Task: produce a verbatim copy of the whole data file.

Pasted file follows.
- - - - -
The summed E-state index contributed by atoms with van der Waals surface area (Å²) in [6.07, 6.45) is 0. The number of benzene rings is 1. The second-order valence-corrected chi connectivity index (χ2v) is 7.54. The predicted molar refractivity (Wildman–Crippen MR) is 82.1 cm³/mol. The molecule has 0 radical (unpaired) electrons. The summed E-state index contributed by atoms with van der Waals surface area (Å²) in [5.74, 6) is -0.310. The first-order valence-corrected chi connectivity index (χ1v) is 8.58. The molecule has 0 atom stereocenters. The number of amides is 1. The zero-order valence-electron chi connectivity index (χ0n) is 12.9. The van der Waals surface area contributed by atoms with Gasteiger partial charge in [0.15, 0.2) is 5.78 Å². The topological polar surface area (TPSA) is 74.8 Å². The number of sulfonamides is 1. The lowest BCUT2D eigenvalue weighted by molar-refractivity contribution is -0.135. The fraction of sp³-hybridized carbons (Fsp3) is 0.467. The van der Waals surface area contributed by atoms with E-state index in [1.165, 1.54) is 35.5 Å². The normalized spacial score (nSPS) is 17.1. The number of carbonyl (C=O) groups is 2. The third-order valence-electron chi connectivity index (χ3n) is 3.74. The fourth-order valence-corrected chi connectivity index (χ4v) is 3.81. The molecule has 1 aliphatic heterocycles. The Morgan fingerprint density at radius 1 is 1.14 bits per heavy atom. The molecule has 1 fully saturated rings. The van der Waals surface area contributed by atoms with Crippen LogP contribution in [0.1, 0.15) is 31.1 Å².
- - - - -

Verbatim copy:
The summed E-state index contributed by atoms with van der Waals surface area (Å²) in [6.07, 6.45) is 0. The number of benzene rings is 1. The second-order valence-corrected chi connectivity index (χ2v) is 7.54. The predicted molar refractivity (Wildman–Crippen MR) is 82.1 cm³/mol. The molecule has 0 radical (unpaired) electrons. The summed E-state index contributed by atoms with van der Waals surface area (Å²) in [5.74, 6) is -0.310. The first-order valence-corrected chi connectivity index (χ1v) is 8.58. The molecule has 0 atom stereocenters. The number of amides is 1. The zero-order valence-electron chi connectivity index (χ0n) is 12.9. The van der Waals surface area contributed by atoms with Gasteiger partial charge in [0.15, 0.2) is 5.78 Å². The topological polar surface area (TPSA) is 74.8 Å². The number of sulfonamides is 1. The lowest BCUT2D eigenvalue weighted by molar-refractivity contribution is -0.135. The fraction of sp³-hybridized carbons (Fsp3) is 0.467. The van der Waals surface area contributed by atoms with E-state index in [1.165, 1.54) is 35.5 Å². The normalized spacial score (nSPS) is 17.1. The number of carbonyl (C=O) groups is 2. The third-order valence-electron chi connectivity index (χ3n) is 3.74. The fourth-order valence-corrected chi connectivity index (χ4v) is 3.81. The molecule has 1 aliphatic heterocycles. The Morgan fingerprint density at radius 1 is 1.14 bits per heavy atom. The molecule has 1 fully saturated rings. The van der Waals surface area contributed by atoms with Crippen LogP contribution in [0.1, 0.15) is 31.1 Å².